April 4, 2019 at 10:55 am EDT | by Joey DiGuglielmo
QUEERY: Tad Czyzewski
Tad Czyzewski, gay news, Washington Blade
Tad Czyzewski (Washington Blade photo by Michael Key)

Churches, concert halls, more churches, more concert halls, maybe once in a great while outside — performance spaces for choral ensembles don’t typically change that often.

But The Choral Arts Society of Washington is mixing things up for its weekend concerts (April 5-6) when it will perform in the Dupont Underground, a former subterranean streetcar station that has been transformed into a public art space. Organizers say the space will be “particularly apt” for the chosen repertoire which includes “Different Trains” by Steve Reich, “Adagio for Strings” by Samuel Barber and “The Moon and Her Maidens,” a new work by Scott Tucker, artistic director of the society, which he composed to take advantage of the acoustics of the space.

“There’s a 3.5-second sound delay down there and all the selections have been picked to maximize this phenomenon,” says Tad Czyzewski, executive director of the society. “It will also allow the audience to come into close proximity to the performers and the sound they produce.”

Czyzewski says the idea came about as the choir sought for deeper ways to engage audiences.

“A common concert format is the audience sitting statically watching performers on a stage,” he says. “What if we remove that barrier and let people experience music in a more immersive way? Music so often produces profound, emotional reactions and we hope people will experience these emotions even more viscerally in this unique location.”

The concert — dubbed “Into the Light” — will be performed this Friday and Saturday at 8 p.m. each night. Tickets are $20. Details at choralarts.org.

Formed in 1965, the society is a Grammy-winning choir that has recorded 17 albums, performed with leading orchestras and conductors and received widespread acclaim. Its Chamber Singers, Youth Choir and New Orchestra of Washington (about 64 people total) will perform this weekend with the Aeolus Quartet. About 10 percent of the players are LGBT, Czyzewski says, though half its office staff is LGBT. 

Czyzewski joined the organization in September, 2016 as executive director. The Old Saybrook, Conn., native came to Washington 19 years ago with former employer Capital One. 

He and husband Matt live in Brookland. Czyzewski enjoys cooking, urban farming, travel, the beach and crossword puzzles in his free time. 

How long have you been out and who was the hardest person to tell? 

Sixteen years. My parents. I expected to hear “You haven’t met the right girl, yet” but they just wondered why I waited so long. 

Who’s your LGBT hero?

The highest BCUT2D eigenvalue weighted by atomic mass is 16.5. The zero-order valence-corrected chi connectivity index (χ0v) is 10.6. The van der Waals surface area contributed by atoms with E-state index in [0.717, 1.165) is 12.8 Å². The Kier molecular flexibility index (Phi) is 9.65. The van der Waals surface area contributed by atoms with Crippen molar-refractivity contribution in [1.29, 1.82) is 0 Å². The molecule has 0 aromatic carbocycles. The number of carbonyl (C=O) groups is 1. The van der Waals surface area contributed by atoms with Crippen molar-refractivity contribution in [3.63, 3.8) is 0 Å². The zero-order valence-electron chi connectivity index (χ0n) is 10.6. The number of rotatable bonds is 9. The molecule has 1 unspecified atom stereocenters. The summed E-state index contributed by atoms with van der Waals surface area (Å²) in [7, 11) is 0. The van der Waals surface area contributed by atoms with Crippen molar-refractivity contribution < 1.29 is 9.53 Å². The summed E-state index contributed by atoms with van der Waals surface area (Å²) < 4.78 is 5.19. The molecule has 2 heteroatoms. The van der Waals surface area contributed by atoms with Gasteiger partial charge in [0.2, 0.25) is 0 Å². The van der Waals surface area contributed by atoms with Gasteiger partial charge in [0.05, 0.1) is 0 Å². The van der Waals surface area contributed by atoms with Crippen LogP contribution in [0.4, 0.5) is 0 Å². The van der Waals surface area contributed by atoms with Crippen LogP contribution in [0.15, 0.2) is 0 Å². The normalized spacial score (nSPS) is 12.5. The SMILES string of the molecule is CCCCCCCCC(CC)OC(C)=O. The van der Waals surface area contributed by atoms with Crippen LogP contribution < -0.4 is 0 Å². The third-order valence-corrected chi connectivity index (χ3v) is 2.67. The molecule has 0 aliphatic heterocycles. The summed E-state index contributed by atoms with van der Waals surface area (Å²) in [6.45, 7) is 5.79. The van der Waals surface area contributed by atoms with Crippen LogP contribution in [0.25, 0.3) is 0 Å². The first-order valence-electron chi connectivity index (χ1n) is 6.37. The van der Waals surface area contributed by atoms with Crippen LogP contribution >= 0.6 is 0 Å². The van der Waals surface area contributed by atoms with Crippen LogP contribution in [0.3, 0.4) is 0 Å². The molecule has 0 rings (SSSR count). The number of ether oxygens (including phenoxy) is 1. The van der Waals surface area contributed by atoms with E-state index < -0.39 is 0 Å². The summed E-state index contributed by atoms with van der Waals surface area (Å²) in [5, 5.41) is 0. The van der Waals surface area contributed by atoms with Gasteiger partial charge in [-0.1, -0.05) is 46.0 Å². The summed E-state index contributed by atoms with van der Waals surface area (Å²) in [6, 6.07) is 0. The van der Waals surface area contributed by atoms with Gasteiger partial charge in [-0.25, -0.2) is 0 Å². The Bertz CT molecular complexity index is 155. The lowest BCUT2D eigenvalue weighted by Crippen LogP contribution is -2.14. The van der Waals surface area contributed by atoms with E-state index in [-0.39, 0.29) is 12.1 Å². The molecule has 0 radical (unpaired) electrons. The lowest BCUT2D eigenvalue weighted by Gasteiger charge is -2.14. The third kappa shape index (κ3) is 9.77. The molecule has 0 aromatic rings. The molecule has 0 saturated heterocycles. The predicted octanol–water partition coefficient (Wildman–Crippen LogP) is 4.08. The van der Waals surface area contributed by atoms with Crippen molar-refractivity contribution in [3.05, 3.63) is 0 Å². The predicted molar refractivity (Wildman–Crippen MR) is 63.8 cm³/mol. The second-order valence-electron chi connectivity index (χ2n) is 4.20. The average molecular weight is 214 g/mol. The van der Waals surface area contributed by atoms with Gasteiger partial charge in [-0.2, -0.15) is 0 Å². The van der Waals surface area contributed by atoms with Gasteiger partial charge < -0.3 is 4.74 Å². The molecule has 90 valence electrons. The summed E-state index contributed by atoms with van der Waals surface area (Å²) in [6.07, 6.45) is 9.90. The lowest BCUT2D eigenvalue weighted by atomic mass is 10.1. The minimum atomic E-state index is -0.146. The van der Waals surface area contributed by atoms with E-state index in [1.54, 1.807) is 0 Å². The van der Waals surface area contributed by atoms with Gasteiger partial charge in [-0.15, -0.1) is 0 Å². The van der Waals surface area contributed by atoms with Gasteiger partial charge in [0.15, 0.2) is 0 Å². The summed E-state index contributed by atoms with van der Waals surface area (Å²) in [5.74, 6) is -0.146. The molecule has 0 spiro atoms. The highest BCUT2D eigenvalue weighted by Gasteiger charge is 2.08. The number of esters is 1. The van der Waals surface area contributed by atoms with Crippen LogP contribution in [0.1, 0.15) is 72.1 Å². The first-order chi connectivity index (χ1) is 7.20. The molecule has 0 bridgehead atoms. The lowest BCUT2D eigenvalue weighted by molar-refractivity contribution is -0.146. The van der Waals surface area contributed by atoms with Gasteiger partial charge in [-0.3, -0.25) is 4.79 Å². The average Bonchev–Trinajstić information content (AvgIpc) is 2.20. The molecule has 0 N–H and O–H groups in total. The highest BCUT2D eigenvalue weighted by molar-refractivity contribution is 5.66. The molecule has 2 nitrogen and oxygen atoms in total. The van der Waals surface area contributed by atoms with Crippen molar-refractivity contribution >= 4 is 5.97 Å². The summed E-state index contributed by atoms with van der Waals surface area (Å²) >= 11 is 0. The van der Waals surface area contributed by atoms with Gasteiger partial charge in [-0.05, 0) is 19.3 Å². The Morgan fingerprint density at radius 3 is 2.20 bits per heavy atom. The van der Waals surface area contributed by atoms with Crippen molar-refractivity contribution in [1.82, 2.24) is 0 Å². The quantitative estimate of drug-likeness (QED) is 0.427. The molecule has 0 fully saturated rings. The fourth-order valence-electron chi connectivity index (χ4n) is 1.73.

George Takei

What’s Washington’s best nightspot, past or present? 

No idea. My nights consist of rehearsals, performances and other events. 

Describe your dream wedding. 

Already happened. Very small. It was just the closest friends we’ve shared during our time together, then a private dinner with lots of wine and Champagne.

What non-LGBT issue are you most passionate about? 

Animal rescue

What historical outcome would you change? 

Tuesday, Nov. 8, 2016

What’s been the most memorable pop culture moment of your lifetime? 

Janet Jackson’s wardrobe malfunction.

On what do you insist? 

Authenticity

What was your last Facebook post or Tweet? 

I try to keep some separation between my work and personal lives, so probably best not to print it here. 

If your life were a book, what would the title be? 

“It’s Not How Much You Spend, It’s How Much You Save”

If science discovered a way to change sexual orientation, what would you do? 

I would not change it, but I wouldn’t fault anyone who did. Everyone has their own story.

What do you believe in beyond the physical world? 

I haven’t made up my mind, but after helping my dad take care of my terminally ill mom, I don’t fear not knowing.

What’s your advice for LGBT movement leaders? 

Don’t forget the LGBTQ people in small towns all across the U.S. I think we, in larger, more accepting cities, put an enormous amount of focus on policy and macro issues. There are so many kids and adults out there who are terrified and have no support system.

What would you walk across hot coals for? 

Our cats. My 6’7” husband could leap across so he’s on his own.

What LGBT stereotype annoys you most? 

That we all cook, garden and listen to show tunes. I mean, I love those things, but not everyone does.

What’s your favorite LGBT movie? 

“The Object of My Affection.” Paul Rudd!

What’s the most overrated social custom? 

That everyone should go to college.  

What trophy or prize do you most covet? 

Winning the Powerball.

What do you wish you’d known at 18? 

Don’t wait so long to come out.

Why Washington? 

I thought it would just be a temporary stop, but it simply became home.

Joey DiGuglielmo is the Features Editor for the Washington Blade.

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